Each week, Evan Peterson rounds up stories from across the Web that scribes of all stripes should check out.
Although writing out a holiday shopping list doesn’t exactly a writer make, a gift guide published this past week is certain to make a few scribes very happy during this season of giving.
Also, style boards and why now is a great time to be in publishing.
Gifts for writers:
So all that Black Friday and Cyber Monday madness still left you with a few names to check off your Christmas list. If any of them are writers, consider this gift guide by The Millions
its gift to you. It has, again, rounded up some of the best gift ideas for writers you know. There's a lot here: bookends, books, yoga classes, manicures, even a fireplace.
The best (or worst) has to be a quill pen. Who wants a quill pen? Don't buy that for a writer (or anybody else this season).
Do you need a style board?:
We all know the importance of a good editor. Many of you reading this are that editor. But as this Roll Call
story shows, you need more than good editing to make sure everything with your article is perfect. It's a story about Mike Abramson, the chairman of the Government Printing Office's Style Board. In it, he discusses his role reviewing every piece of legislation, and fixing grammatical or stylistic concerns.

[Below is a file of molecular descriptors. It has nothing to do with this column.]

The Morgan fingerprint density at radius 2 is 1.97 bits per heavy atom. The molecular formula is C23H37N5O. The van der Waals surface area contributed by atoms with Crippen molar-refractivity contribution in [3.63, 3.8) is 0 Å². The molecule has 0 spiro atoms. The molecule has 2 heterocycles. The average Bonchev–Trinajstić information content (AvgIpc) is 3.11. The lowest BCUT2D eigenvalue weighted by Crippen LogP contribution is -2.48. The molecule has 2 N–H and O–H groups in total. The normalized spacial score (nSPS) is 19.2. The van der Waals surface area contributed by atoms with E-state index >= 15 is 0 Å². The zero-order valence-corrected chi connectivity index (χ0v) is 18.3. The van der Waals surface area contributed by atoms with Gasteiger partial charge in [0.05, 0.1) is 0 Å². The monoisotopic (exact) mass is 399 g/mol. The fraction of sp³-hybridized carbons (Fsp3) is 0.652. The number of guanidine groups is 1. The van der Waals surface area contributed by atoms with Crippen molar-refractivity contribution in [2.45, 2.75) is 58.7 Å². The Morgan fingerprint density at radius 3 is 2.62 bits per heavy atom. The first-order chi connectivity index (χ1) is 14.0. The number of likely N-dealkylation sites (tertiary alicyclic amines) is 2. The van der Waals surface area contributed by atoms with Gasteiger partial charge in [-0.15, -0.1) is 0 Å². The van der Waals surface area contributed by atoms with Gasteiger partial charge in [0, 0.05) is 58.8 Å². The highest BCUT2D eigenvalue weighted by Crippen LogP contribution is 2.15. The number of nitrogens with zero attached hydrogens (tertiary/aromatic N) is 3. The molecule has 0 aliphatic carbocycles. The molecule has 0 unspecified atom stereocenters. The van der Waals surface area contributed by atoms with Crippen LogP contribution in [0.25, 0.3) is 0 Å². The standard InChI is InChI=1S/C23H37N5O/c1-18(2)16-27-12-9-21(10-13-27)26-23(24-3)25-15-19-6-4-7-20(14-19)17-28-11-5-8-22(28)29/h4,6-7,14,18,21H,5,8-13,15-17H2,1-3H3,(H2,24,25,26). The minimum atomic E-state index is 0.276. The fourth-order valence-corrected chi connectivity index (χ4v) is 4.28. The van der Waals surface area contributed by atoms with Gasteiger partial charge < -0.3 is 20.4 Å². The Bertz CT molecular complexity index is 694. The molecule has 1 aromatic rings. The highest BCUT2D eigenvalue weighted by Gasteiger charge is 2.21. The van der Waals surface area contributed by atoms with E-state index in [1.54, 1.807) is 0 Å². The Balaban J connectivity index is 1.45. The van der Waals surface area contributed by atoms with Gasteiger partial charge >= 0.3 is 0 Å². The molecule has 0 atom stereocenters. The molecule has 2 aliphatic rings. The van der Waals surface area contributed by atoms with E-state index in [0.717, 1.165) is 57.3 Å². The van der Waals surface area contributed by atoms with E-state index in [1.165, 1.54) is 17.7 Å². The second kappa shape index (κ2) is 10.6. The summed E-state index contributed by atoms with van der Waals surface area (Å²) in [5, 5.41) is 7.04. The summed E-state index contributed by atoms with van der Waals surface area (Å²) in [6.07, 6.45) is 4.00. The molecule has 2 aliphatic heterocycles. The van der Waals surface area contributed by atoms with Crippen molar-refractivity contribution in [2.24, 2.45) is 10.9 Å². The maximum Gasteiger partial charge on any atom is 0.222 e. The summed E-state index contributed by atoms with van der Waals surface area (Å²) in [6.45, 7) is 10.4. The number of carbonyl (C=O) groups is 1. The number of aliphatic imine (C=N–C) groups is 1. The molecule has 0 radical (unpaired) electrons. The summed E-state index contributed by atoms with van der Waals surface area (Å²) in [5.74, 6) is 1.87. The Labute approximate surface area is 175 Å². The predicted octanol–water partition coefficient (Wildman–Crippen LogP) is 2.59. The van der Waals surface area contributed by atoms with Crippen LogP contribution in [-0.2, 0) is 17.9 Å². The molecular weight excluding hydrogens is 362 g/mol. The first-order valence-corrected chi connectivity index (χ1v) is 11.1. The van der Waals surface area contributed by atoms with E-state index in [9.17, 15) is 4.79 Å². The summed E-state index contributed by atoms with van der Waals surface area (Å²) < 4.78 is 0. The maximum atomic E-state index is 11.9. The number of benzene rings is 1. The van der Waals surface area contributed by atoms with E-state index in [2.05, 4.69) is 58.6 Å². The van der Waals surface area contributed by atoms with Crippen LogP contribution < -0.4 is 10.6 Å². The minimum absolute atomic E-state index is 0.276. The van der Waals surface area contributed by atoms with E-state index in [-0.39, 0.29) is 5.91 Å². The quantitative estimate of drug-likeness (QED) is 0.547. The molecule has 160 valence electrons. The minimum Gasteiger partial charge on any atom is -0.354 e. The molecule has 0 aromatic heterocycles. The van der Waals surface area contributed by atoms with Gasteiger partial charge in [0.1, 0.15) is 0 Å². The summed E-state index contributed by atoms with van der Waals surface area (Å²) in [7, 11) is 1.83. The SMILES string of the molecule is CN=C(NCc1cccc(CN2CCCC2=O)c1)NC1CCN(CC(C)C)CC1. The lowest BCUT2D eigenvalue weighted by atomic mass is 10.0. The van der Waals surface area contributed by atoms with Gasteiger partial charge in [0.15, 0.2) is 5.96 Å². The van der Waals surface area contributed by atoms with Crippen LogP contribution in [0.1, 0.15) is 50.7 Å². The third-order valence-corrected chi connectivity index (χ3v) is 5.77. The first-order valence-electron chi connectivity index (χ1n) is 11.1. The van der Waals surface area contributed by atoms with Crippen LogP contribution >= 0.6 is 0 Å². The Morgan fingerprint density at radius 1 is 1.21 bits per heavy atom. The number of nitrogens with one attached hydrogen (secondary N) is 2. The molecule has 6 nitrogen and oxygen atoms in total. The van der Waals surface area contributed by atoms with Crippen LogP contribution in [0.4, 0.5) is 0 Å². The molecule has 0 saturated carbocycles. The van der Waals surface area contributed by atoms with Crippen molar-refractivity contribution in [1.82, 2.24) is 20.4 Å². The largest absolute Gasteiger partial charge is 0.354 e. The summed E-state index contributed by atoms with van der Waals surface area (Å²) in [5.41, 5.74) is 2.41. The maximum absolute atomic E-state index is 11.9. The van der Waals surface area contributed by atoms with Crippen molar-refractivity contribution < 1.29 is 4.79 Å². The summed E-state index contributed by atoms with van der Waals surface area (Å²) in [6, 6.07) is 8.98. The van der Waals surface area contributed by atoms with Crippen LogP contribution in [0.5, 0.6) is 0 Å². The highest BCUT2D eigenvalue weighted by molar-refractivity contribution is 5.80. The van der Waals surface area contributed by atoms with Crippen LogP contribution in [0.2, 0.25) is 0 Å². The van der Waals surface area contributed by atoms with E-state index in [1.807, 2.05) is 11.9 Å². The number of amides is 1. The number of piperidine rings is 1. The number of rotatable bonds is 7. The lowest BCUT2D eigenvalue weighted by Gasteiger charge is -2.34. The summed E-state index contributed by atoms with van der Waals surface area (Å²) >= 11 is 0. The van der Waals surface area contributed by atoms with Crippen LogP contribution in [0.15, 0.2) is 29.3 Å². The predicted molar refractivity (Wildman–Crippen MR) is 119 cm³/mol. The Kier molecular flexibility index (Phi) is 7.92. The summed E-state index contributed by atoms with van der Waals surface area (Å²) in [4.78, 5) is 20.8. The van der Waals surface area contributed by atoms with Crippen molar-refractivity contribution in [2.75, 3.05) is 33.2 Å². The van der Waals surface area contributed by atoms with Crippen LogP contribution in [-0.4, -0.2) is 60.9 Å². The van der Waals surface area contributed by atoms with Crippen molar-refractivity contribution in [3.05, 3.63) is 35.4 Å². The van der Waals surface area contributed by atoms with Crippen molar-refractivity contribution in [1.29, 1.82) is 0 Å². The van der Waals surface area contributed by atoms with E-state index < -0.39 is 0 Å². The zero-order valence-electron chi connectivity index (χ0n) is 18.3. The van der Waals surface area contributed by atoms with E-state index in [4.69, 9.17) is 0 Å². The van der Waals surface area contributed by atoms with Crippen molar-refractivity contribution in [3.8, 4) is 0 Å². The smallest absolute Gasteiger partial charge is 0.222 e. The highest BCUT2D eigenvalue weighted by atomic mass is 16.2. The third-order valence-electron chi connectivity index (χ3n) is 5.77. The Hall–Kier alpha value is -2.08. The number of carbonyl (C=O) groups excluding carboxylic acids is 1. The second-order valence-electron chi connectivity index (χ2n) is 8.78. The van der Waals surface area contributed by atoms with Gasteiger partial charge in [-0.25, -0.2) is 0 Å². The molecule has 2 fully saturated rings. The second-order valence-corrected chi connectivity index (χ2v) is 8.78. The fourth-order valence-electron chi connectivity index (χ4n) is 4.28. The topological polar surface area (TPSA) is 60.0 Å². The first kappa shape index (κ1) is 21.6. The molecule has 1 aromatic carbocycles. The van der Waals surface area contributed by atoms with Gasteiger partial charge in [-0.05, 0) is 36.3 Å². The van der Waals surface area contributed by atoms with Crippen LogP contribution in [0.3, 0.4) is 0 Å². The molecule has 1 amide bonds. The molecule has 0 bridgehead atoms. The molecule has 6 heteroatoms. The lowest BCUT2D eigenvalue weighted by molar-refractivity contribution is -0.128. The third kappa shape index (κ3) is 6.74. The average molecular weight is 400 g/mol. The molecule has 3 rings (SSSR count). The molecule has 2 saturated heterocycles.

The bigger surprise here was that the Government Printing Office has a style board. It makes sense, because the difference between two words can affect legislation in a big way. So, should more private companies and agencies have a style board?
The golden age for publishers?:
Who says most writing happens on phone keyboards nowadays? As Sarah Green writes in Harvard Business Review
, more online content—that is, videos, images, and writing with punctuation—is being produced more now than ever before. That's because people are consuming two more hours of content per day than they did just a few years ago.
In other words, print is not dead. If it is, that's just because the words moved online.
Green notes that the bigger problem with the change in media consumption habits is advertising:
In the past, publishers charged dollars for print—today they have so far only charged dimes for digital. This does not make sense to me: It’s the same brand. It’s the same content. It’s more convenient delivery and more customizable, too. And now advertisers can also track how effective their creative is! With all of these improvements, a digital ad should actually be worth more to an advertiser than a print ad.
These are good points. We can all agree that advertisers should pay more, right?
The 10 best books this year:
Let's ignore the fiction entries on this list from The New York Times
, and go straight to the nonfiction selections, which remind us that great stories can come from events that happened one or two or even 20 years ago. That goes for books or blog posts.
Evan Peterson is a writer based in Chicago, and the editor of OpenMarkets magazine at CME Group. He's on Twitter at @evanmpeterson.